What makes a character three-dimensional? Is there a secret recipe to bringing them to life on the page?
I believe it’s much like the folding and unfolding of the universe. Layers of a character can open portals to the known and unknown. Writers who spend much of their time in the development of their characters know this. From a creationist sense, they not only write for their reader to see, taste, touch and hear their character, but give them ample filters to feel their experience. Descriptions are subtle but potent, eliciting images of their characters in the reader’s mind. They allow their readers the seek the vast space where vulnerability sits in their characters.
Writing them is an intimate ritual of digging deep under the skin, beneath the bone structure, right down to the blood cells. It takes precision and consistent calculation where not a single sensory capacity is wasted. An author who can do this has developed a sort of synesthetic patience. They become practiced at building up the connected tissue of their character. These are the characters who embody the fragile ecosystem of an experience and how they fit within it. Once this is accomplished, the plot evolves around this relationship.
This is what it takes to break the mold in character development. We love Harry Potter because we not only see every last inch of him but we’ve worn his scar. We breathe his experience. As readers, we can connect with a character in such an intimate way that our empathetic centers are tricked into believing we are somehow a part of that character or that we were given a front-row seat into the mirror of their soul. The faculties of our five senses braided into one solid rope gives our reader something to hang on to throughout the story and that’s a great start.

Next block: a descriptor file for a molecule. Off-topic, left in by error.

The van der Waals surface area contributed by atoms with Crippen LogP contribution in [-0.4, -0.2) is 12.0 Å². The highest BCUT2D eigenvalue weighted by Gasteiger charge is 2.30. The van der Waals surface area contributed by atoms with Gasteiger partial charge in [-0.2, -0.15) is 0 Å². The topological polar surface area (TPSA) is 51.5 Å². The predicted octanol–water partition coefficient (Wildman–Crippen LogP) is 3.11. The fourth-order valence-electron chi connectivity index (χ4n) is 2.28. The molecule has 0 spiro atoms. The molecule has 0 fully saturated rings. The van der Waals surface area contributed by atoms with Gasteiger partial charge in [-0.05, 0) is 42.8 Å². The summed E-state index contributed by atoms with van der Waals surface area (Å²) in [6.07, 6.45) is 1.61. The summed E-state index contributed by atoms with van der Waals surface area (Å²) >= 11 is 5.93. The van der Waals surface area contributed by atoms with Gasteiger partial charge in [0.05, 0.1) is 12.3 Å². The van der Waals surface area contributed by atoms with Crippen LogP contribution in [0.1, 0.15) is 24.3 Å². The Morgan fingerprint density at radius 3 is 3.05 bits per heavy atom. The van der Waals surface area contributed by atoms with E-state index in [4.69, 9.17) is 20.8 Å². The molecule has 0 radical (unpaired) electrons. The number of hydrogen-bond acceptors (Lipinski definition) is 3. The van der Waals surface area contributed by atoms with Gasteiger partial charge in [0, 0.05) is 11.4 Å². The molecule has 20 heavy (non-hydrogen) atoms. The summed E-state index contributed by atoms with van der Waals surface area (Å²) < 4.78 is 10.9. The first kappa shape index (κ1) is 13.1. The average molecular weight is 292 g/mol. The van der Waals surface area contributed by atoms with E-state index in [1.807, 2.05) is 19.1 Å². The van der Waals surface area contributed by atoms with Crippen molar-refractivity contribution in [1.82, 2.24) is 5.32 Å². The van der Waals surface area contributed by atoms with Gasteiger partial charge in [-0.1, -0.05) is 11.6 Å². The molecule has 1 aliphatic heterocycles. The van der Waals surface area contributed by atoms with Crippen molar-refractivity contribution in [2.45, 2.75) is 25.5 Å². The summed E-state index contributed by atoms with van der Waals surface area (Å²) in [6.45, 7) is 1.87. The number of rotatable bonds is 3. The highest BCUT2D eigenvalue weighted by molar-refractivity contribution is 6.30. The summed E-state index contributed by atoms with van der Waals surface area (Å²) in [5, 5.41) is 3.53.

But there is a sixth sense. The emotional epicenter. As writers, we often omit this or forget to tap into this source. When developing characters, this added layer of skin on skin turns on the empathy switch needed. After accomplishing this, it takes little to coax a character into the hearts and minds of readers. And like any good magic trick, it takes a writer’s sleight-of-hand to apply it without the reader even knowing it.
Here are some ways to fine-tune a character:
- Choose a scene you wish to enhance and highlight any instances where the character is ‘feeling’ something that you feel could be improved by emotional consonance.
- Think about how to expose that feeling by making it actionable and giving it moving, breathing parts. Consider how the character is moving through the experience or being reshaped by it.
- Highlight these instances and spend some time refining one or more of the emotional aspects of this experience. Be deliberate at first and then aim higher, allowing your empathetic center to awaken and take hold.
- Consider in this event what your readers will want. They read to have their own experiences amplified. This is the connected tissue. It’s the writer’s job to create instances that enhance and expose that virtual sort of reality.
- Finally, re-read both editions of the scene to a writing partner or beta reader. Ask them which one evokes more of an introspective lens into the character’s experience. Which example pulled drew them in more?
Tricks are Treats when “words are the sweets in the mouth of sound” and an author can supply the brain hack necessary to entice a reader to leave this world and enter the world of their story.